A special little space, a gallery dedicated to environmental work. Last year they had a special installation called Bring the Happy, all about collecting residents’ and visitors’ happiest memories and locating them. It had an installation which was a happiness map but, of course, when you ask questions about happiness its flipside is never far behind and that was the point of that project. It allowed people to deal with feelings that were not happy but profoundly sad or moving. For me, that connected to a wider agenda, an interest in works addressing issues around mental health; not just some pop-up, fly-by-night explosion in May but about the undercurrents of the city itself and the way it reacts to all sorts of events. This year we have an installation that’s called A Mumuration. It plays to Ali Smith’s central themes, around art and nature, particularly bird life. A Murmuration really looks at bird-watching but also at observation on a wider level, particularly the historical link between bird-watching and British spying and espionage which is incredibly well documented - a huge number of early MI5 and MI6 agents were also birdwatchers. It’s a collaborative project between Sarah Wood, Lucy Harris Helen Macdonald and Olivia Laing, and a symbol of the Festival's tiny places. It’s basically a shop front on London Road just by St Peters Church yet it offers something quite magical.
The South Downs
Sam Lee’s Nightingale Walk is a small-scale event, 12 people at a time. He’s a folk singer who’s done the job of folk song collecting in an incredibly serious way but who communicates with audiences directly. He celebrates the beauty of the nightingale and its song with a woodland night walk. It’s brilliant that the South Downs National Park is on our doorstep. Back in 2009 Anish Kapoor’s Sea Curve at the Chattri Memorial attracted 12,000 people. Festival audiences are prepared to go where the work is, literally walking the extra mile in this case, to experience something different and out of the ordinary. The Downs give a sense of where we are, looking over Brighton. With regard to this location, we’re looking towards next year’s 50th Festival…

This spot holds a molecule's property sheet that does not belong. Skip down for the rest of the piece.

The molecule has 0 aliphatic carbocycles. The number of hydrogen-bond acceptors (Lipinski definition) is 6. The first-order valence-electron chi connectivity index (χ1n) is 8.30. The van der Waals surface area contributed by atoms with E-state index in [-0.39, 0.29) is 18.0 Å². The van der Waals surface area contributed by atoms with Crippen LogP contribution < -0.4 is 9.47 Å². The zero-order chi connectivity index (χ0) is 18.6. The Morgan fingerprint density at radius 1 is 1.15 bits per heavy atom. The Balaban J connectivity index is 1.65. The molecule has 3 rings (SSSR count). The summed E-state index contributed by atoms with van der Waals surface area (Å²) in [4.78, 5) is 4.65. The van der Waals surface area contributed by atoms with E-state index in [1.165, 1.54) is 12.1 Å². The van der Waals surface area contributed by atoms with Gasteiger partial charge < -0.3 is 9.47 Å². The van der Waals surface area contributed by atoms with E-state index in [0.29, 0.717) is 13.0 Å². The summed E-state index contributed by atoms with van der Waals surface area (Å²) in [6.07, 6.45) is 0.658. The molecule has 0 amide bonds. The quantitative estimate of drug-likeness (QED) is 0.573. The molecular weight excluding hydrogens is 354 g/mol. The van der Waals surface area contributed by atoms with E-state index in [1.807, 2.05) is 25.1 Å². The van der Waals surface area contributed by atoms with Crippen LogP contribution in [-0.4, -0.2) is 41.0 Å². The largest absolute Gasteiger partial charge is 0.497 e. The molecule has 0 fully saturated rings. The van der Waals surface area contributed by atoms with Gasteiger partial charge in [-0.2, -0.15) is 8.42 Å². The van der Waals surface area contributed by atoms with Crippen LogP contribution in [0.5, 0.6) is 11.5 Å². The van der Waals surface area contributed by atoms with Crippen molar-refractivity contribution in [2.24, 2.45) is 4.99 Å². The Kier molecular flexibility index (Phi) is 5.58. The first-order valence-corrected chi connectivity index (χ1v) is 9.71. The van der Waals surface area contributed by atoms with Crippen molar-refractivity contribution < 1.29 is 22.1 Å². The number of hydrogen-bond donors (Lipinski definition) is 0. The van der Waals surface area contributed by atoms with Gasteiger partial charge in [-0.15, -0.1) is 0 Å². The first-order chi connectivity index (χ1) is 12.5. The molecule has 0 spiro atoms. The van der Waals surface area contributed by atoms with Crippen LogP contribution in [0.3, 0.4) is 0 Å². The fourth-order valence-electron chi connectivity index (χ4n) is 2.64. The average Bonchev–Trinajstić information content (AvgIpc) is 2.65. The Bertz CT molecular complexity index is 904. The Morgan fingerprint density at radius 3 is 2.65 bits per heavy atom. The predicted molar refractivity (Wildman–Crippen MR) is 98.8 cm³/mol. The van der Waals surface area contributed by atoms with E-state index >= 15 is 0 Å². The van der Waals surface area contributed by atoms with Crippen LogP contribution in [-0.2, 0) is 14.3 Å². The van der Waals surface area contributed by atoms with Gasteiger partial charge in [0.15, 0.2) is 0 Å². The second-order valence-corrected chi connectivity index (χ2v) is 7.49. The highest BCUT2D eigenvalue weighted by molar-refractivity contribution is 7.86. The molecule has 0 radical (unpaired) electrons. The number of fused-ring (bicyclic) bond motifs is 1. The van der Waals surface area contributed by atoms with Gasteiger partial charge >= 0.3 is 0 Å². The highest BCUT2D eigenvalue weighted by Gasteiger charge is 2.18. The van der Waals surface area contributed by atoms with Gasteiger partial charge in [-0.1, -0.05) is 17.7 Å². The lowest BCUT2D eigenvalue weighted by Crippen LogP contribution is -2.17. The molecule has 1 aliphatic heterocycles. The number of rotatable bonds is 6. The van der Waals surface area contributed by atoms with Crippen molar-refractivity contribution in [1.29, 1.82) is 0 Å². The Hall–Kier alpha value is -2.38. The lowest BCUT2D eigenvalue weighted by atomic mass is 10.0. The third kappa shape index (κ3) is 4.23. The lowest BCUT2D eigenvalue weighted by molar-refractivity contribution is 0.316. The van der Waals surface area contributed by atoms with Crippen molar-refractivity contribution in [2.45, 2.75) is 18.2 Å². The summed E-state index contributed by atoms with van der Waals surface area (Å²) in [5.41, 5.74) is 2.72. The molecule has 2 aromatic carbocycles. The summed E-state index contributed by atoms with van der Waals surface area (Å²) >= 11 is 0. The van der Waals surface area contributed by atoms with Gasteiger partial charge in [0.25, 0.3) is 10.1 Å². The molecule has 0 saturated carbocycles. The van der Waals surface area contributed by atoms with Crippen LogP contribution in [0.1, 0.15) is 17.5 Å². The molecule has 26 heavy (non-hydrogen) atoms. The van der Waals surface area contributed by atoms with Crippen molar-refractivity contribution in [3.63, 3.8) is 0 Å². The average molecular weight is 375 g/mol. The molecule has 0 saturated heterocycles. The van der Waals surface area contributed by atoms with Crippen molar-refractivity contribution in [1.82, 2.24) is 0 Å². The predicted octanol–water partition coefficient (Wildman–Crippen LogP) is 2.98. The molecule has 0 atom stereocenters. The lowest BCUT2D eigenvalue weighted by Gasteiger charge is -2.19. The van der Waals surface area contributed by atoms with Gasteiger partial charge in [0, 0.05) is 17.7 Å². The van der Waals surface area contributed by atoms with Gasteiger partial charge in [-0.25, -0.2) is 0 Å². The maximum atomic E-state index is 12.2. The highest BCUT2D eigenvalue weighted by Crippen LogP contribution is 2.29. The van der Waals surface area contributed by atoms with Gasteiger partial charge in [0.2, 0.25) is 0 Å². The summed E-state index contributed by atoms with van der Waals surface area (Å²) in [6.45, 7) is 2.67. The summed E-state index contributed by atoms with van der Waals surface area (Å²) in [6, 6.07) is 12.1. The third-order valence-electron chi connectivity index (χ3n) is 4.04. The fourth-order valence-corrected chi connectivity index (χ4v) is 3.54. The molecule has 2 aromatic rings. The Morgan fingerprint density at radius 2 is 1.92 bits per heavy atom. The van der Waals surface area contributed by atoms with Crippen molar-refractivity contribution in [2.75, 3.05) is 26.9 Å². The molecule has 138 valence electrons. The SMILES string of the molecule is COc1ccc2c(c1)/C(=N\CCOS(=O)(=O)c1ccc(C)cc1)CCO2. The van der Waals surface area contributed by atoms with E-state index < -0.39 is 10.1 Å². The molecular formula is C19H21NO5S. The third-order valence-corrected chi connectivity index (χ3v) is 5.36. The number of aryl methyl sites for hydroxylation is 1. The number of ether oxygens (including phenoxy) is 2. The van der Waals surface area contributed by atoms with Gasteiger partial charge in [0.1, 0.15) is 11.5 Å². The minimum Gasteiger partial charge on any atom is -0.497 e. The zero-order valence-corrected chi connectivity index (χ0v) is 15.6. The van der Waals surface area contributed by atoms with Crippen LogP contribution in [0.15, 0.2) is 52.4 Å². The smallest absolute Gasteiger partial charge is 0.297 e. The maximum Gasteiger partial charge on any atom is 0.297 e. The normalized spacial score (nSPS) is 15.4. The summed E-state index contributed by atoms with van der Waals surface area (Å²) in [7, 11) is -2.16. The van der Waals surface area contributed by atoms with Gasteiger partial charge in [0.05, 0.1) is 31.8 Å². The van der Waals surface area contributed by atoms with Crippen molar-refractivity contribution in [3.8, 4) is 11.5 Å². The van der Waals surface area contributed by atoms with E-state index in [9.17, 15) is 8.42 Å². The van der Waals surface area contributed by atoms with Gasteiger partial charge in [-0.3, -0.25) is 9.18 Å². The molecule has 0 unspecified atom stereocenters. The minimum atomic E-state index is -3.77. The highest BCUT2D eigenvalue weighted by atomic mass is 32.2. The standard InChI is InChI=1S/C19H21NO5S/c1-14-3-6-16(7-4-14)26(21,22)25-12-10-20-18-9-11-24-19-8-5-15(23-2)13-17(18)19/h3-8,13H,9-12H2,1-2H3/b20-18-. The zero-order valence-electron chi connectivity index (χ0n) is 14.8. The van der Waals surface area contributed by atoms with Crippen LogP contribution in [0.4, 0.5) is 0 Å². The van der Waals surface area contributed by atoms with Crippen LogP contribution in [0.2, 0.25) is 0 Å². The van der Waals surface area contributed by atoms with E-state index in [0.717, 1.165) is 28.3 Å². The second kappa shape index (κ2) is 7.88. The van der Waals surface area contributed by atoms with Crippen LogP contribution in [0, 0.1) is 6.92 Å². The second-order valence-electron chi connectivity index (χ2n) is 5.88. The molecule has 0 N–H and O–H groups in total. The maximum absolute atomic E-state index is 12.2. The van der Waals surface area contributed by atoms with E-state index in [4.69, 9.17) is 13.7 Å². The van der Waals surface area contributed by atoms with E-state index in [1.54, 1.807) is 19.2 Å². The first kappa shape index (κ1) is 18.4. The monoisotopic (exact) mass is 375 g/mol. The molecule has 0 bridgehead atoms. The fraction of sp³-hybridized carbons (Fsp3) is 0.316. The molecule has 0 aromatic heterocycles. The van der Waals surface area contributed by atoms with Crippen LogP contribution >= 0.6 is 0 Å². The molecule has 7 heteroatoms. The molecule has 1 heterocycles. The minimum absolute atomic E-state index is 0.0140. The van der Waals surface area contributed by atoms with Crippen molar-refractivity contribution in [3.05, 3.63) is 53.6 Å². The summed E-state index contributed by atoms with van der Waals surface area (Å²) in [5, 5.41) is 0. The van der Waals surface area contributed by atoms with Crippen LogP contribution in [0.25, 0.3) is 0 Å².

Opposite the University of Brightion, this is another derelict, shortly to be developed space, This year it will see a Without Walls commission from [theatre company] Periplum called 451, based on Ray Bradbury’s novel Fahrenheit 451. It’s a large scale outdoor piece that places all the sinister, dystopian tenets of that book and will be quite wonderful but disturbing. Preston Barracks will soon become a different kind of space but is currently weeded, overgrown and rubble-strewn and Periplum use it as part of the 451 experience.